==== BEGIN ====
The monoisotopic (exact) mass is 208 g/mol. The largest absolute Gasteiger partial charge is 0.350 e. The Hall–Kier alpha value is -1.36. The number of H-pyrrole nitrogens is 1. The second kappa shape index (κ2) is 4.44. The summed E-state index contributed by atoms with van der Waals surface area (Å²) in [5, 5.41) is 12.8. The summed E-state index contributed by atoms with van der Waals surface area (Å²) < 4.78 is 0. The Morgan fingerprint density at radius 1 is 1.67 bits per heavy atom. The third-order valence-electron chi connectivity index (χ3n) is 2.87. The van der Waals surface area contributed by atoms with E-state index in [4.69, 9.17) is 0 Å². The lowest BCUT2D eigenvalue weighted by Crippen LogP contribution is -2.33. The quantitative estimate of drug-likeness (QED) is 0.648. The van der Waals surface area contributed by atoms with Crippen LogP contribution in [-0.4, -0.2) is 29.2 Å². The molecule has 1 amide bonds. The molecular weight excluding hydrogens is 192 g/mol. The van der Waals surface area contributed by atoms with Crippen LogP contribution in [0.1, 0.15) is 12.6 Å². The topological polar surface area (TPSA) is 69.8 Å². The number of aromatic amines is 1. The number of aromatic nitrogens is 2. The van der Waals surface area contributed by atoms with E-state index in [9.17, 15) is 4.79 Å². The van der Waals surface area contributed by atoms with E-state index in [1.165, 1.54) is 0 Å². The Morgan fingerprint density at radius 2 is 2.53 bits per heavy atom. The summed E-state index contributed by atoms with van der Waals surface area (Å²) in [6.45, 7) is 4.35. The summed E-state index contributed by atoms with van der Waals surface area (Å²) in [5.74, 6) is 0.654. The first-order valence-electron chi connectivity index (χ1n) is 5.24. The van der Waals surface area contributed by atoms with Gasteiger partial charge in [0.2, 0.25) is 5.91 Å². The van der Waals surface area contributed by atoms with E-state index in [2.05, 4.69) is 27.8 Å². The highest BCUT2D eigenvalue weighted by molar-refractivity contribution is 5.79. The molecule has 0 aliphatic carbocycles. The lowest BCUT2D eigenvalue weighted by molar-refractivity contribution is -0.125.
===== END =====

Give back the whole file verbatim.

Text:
The monoisotopic (exact) mass is 208 g/mol. The largest absolute Gasteiger partial charge is 0.350 e. The Hall–Kier alpha value is -1.36. The number of H-pyrrole nitrogens is 1. The second kappa shape index (κ2) is 4.44. The summed E-state index contributed by atoms with van der Waals surface area (Å²) in [5, 5.41) is 12.8. The summed E-state index contributed by atoms with van der Waals surface area (Å²) < 4.78 is 0. The Morgan fingerprint density at radius 1 is 1.67 bits per heavy atom. The third-order valence-electron chi connectivity index (χ3n) is 2.87. The van der Waals surface area contributed by atoms with E-state index in [4.69, 9.17) is 0 Å². The lowest BCUT2D eigenvalue weighted by Crippen LogP contribution is -2.33. The quantitative estimate of drug-likeness (QED) is 0.648. The van der Waals surface area contributed by atoms with Crippen LogP contribution in [-0.4, -0.2) is 29.2 Å². The molecule has 1 amide bonds. The molecular weight excluding hydrogens is 192 g/mol. The van der Waals surface area contributed by atoms with Crippen LogP contribution in [0.1, 0.15) is 12.6 Å². The topological polar surface area (TPSA) is 69.8 Å². The number of aromatic amines is 1. The number of aromatic nitrogens is 2. The van der Waals surface area contributed by atoms with E-state index in [9.17, 15) is 4.79 Å². The van der Waals surface area contributed by atoms with E-state index in [1.165, 1.54) is 0 Å². The Morgan fingerprint density at radius 2 is 2.53 bits per heavy atom. The summed E-state index contributed by atoms with van der Waals surface area (Å²) in [6.45, 7) is 4.35. The summed E-state index contributed by atoms with van der Waals surface area (Å²) in [5.74, 6) is 0.654. The first-order valence-electron chi connectivity index (χ1n) is 5.24. The van der Waals surface area contributed by atoms with Gasteiger partial charge in [0.2, 0.25) is 5.91 Å². The van der Waals surface area contributed by atoms with E-state index in [2.05, 4.69) is 27.8 Å². The highest BCUT2D eigenvalue weighted by molar-refractivity contribution is 5.79. The molecule has 0 aliphatic carbocycles. The lowest BCUT2D eigenvalue weighted by molar-refractivity contribution is -0.125.